“There seems to be no place for some elderly people in our country’s future, and no dignity for them in ageing” (Who Guards the Bodyguards? The Ethics of Care for Older Adults, Ad Maulod).
From a policy perspective – and with the intent of helping all elderly Singaporeans age gracefully and successfully, notwithstanding the varied and non-dichotomised definitions of success – the questions which follow the excellent piece about help given to the elderly and the poor (ST, Apr. 7) revolve around the evolving needs of an ageing but underprepared population, the responsibilities of the government and non-profit organisation, as well as the effectiveness of existing programmes and services. More importantly, drawing from the perspectives of those who require help, the caregivers who provide the help, and the organisations which facilitate these interactions, and turning to best practices within and beyond the country, what policy changes are needed to improve the Singaporean ageing experience?
Tied to the ageing discourse is the stigmatised but necessary focus on dying and death, in the sense of involving the wider population – including those who are not immediately dealing with a serious illness or approach death, or caring for individuals who are – to consider the types of care and eldercare that they themselves would like to receive.
Because it is becoming increasingly apparent that we do not have an adequate understanding of first-hand ageing or caregiving needs, and that we have relied disproportionately on individual family caregivers (which will no longer be sustainable in the future), foreign domestic workers (who are already burdened within the household despite being underpaid), and institutions such as nursing homes (where the elderly are often checked in prematurely, which do not necessarily offer the best living and social conditions, and which was not effectively designed for elderly facing long-term dependency). Besides the emphasis on maintaining self-reliance and on one’s health and fitness – in the form of functional, physiological, and cognitive functions – what are the broader aspirations and desires of an ageing individual?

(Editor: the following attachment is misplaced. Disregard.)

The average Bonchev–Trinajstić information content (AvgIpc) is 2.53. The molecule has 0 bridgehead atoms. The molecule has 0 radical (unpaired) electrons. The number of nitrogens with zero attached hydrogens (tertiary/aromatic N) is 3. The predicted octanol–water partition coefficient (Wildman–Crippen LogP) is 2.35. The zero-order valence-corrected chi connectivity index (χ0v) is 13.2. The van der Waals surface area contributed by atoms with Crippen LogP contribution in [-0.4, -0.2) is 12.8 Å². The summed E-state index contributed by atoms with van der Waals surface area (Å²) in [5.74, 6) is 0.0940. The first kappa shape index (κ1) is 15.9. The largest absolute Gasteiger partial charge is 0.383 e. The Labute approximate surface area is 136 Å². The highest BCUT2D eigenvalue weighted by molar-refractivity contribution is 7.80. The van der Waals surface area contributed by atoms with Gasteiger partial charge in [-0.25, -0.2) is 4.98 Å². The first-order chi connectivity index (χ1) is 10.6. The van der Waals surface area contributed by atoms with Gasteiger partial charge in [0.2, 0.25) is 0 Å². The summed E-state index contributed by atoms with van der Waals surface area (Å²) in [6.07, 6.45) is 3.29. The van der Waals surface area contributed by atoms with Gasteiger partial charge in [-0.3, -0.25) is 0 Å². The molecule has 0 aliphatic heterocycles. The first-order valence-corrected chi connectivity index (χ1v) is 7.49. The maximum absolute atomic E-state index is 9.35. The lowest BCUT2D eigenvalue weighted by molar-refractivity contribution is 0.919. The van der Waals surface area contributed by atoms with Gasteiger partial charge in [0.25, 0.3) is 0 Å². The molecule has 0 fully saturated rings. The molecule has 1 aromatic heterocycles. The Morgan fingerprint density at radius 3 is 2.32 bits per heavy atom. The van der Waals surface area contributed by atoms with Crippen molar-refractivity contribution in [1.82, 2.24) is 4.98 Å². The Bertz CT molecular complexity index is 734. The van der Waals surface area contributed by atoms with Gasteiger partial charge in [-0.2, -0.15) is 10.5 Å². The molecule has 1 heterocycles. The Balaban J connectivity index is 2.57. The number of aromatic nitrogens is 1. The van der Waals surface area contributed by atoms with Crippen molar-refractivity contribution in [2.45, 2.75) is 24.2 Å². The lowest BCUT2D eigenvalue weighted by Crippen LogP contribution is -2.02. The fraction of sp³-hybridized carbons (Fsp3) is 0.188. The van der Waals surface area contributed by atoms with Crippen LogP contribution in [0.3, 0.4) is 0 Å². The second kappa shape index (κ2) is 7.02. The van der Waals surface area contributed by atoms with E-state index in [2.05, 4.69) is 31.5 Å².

In other words, eldercare should not just be about the minimisation of pain and suffering, but also about the maximisation of joy and satisfaction. The Cassia Resettlement Team and their collaborators have done a great job of gathering and communicating the views of elderly Singaporeans who are struggling to get by – together with the challenges faced by those who are working with these individuals – and the next step would be to coax those who do not belong to the “Pioneer” and “Merdeka” generations to consider these narratives, to contemplate the extent to which they would like to age under such circumstances, and to perhaps envision more meaningful arrangements for themselves. Only then can we confront our subpar care of our elderly and consider a wide range of policy and community undertakings.
A version of this article was published in The Straits Times.
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